Bulls-76ers will be dominated by defense
Philadelphia 76ers guard Evan Turner said the Sixers match up better with the No. 1 seed Chicago Bulls, their opponents in the first round of the playoffs, than the second-seeded Miami Heat.
But it doesn’t mean the Sixers match up well.
The Sixers, 20-9 at one point this season, struggled thereafter and finished 35-31, leaving them the Eastern Conference’s eighth seed for the second consecutive season. The top-seeded Bulls are 50-16 and own the home-court advantage throughout the NBA playoffs.
The best-of-seven series opens Saturday in Chicago, and it will feature two deep teams — though the Bulls are deeper. And it features two defensive-minded teams — though Chicago defends a little better.
The Bulls won two of the teams’ three regular-season meetings. That, combined with the fact that the Heat swept four games from the Sixers –and has beaten them 11 games in a row in the regular season, as well as four of five in a first-round series last year — might have spurred Turner’s comments earlier this week.
Facing the Bulls, as opposed to the second-seeded Heat, “means we’re dodging the tougher team,” Turner told the Delaware County Times.
“I think we’ll be able to compete well against Chicago,” said Turner, a Chicago native, “and have an opportunity to win the series.”
That caused barely a ripple among the Bulls.
“Well, all right,” guard Kyle Korver, a former Sixer, told reporters. “I’m not going to get into a war of words with Evan Turner. Alright, come play us.”
The Bulls’ biggest question is the health of guard Derrick Rose, the league’s reigning MVP. He missed 27 games with groin, back, toe, foot and ankle injuries, but returned late in the regular season and is expected to be available for this series.
Rose averaged 21.8 points in the 39 games he did play, and the Bulls went 18-9 when he did not.
C.J. Watson (9.7) and John Lucas III (7.5) filled in ably for Rose, and other Bulls picked up the scoring slack. Forwards Luol Deng (15.3) and Carlos Boozer (15.0) also averaged in double figures, as did guard Rip Hamilton (11.6 in 28 games) and center Joakim Noah (10.2, as well as a team-high 9.8 rebounds per game).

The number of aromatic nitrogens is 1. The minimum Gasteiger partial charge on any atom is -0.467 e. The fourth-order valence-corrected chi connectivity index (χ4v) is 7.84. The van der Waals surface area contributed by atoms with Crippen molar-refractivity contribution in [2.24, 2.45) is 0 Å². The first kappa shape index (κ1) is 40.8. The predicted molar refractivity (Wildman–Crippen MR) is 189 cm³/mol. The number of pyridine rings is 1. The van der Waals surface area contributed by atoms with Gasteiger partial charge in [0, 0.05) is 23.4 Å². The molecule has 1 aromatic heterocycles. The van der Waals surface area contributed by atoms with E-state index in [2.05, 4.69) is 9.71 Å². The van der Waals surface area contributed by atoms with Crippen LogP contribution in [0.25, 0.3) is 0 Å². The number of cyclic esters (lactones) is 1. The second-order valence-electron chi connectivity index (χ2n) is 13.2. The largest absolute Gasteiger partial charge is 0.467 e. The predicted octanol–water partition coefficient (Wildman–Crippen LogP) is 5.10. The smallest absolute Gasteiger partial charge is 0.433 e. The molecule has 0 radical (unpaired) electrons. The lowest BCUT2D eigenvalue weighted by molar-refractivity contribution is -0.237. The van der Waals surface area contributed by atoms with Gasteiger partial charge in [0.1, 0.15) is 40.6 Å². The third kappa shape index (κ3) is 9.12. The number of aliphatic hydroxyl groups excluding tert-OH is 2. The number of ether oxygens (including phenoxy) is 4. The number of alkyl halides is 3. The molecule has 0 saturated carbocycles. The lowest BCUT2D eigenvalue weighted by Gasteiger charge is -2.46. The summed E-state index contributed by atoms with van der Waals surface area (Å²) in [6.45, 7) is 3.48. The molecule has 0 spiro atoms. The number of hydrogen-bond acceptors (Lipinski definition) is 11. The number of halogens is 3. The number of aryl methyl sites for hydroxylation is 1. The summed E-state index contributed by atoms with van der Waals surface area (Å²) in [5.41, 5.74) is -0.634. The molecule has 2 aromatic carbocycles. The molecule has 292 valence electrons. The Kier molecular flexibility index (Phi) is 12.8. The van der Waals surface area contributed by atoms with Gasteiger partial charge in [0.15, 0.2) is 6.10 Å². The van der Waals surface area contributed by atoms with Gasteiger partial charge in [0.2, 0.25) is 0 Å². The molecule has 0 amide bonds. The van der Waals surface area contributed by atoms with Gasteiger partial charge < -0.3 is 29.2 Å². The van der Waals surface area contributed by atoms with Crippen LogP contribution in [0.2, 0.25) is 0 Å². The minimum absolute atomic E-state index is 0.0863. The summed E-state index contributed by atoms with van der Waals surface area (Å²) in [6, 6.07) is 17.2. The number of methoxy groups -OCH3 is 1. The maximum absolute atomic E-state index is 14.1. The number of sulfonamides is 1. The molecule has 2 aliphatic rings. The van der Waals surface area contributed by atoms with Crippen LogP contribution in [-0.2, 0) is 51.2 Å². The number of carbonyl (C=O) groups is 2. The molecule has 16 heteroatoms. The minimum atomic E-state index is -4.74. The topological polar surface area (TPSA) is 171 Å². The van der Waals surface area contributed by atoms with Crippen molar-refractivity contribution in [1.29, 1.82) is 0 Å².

“Last year, we had to rely heavily on (Rose’s) scoring to have a good chance to win,” coach Tom Thibodeau said after Thursday’s season-ending victory over Cleveland. “This year, Derrick does not have to score like that. We have a number of guys who can score the ball. We have a lot more scoring this year.”
Then there’s the Chicago defense. The Bulls have yielded 88.2 points a game during the regular season, fewest in the league, and allowed their opponents to shoot 42.1 percent, which was second-best.
They also were tops in the NBA in rebounding margin, claiming 46.7 rebounds a game themselves, while allowing their opponents an average of 40.
The Sixers allowed 89.4 points a game on 42.7 percent shooting. They are not a strong rebounding team — coach Doug Collins has said the boards will be a key to the series — but they only turned the ball over 11.2 times a game. That broke the 2005-06 Pistons’ NBA record (11.4) for lowest turnover average.
Reserve guard Lou Williams averaged a team-best 14.9 points a game, becoming the first player to lead his team in scoring without starting a single game since the Charlotte Hornets’ Dell Curry did so in 1993-
Guard Jrue Holiday (13.5) and forwards Thaddeus Young (12.8), Andre Iguodala (12.4) and Elton Brand (11.0) are the Sixers’ other double-figure scorers.
Collins said after the playoff clincher Monday night in New Jersey that his team has “really, really come back strong” from its extended slump. The Sixers won four consecutive games before dropping their season finale Thursday in Detroit.
“I just think now we’ve got a lot of guys playing well,” Collins said.
“We definitely had higher aspirations than the eighth seed,” center Spencer Hawes said Monday, “but to be playing well heading into (the playoffs) helps out. To right the ship in time feels good.”
The Sixers, making their fourth postseason appearance in five years, have not won a series since 2003.